Over the last half century, design for behavioral health facilities has radically changed.
Driven by great strides in medicine, research, and a deeper understanding of human physiology and psyche, modern design hardly resembles a once-common sterile look and feel. Today, these spaces are a warm, welcoming respite for healing.
By understanding the unique requirements of these patients and facilities, our design approach considers elements that ensure all are safe, supported and positioned to succeed. At a minimum, we recommend:
Behavioral health designs should not include hidden nooks or shadowed corners, rather, they should embrace an open floor plan to improve visibility and allow care givers unobstructed visual monitoring.
Expandable rooms, multi-purpose space, and convertible beds and furniture help centers quickly adapt to meet fluctuations in patient volume and varying methods of care. Include these early in design for maximum impact.
Adjust the Lighting
Bright, glaring, or buzzing lights can often make individuals feel anxious or uncomfortable. Circadian lighting, natural daylight, or other dimmable, noiseless options are healthier considerations that minimize negative reactions triggered by old-style light.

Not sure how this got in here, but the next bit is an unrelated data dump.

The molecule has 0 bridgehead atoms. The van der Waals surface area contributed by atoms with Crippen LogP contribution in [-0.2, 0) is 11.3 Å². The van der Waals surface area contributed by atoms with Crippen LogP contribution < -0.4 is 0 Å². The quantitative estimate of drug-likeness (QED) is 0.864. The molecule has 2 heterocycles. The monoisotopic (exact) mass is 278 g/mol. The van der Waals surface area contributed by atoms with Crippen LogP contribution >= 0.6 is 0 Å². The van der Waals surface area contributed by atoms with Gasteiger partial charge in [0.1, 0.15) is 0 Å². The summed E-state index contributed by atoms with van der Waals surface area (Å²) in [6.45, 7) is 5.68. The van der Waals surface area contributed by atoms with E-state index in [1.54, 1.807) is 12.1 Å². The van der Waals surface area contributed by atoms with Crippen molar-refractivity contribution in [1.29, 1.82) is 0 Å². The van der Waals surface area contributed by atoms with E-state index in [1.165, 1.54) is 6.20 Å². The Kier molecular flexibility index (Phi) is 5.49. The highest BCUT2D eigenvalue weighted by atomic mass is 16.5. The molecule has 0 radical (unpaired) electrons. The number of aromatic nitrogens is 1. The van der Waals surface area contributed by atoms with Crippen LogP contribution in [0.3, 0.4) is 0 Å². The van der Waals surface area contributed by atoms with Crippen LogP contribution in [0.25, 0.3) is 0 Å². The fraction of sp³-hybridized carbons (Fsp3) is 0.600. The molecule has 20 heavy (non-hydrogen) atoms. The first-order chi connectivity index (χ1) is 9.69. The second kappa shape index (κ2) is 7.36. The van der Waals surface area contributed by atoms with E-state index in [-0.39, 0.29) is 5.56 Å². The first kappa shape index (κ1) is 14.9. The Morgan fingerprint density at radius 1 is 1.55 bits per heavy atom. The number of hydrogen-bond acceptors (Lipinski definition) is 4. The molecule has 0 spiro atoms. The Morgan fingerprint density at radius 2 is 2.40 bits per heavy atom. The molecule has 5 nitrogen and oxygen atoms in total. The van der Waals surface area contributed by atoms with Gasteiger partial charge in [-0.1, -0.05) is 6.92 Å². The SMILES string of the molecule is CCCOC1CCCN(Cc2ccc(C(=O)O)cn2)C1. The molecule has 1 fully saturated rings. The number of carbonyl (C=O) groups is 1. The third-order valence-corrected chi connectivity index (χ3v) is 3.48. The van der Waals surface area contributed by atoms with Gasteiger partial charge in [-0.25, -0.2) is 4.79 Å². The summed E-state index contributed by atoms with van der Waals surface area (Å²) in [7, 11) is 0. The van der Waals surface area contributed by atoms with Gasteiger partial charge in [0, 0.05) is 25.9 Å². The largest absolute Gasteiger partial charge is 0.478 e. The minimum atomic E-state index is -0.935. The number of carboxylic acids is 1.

Make it Beautiful
Finishes and furnishings should be comfortable without sacrificing beauty. Soothing artwork should be prevalent to evoke inspiration and positivity.
Gardens, bird feeders, and water features are just some sight and sound elements known to revive and restore. Next-level indoor courtyards bring nature inside, filling interiors with healthy sunlight and empowering patient come-and-go access, while giving staff an unbroken sightline to monitor safety.
Allow Some Choice and Control
Granting a little control goes a long way towards individual recovery and wellness. Where possible, include adjustable sensory options such as light levels and colors, to promote self-esteem and independence.
Ensure Safety with Subtlety
Safety measures throughout should strike a balance between patient dignity and security for all. Minimizing sharp objects, rounding corners, and securely mounting furniture can be effective means to accomplish this.
Modern design for behavioral health facilities is far removed from yesterday’s cold, institutional environments. Today, science-based, human-centered design warmly nurtures and safely mends with respect, positivity, and a healthy dose of Mother Nature.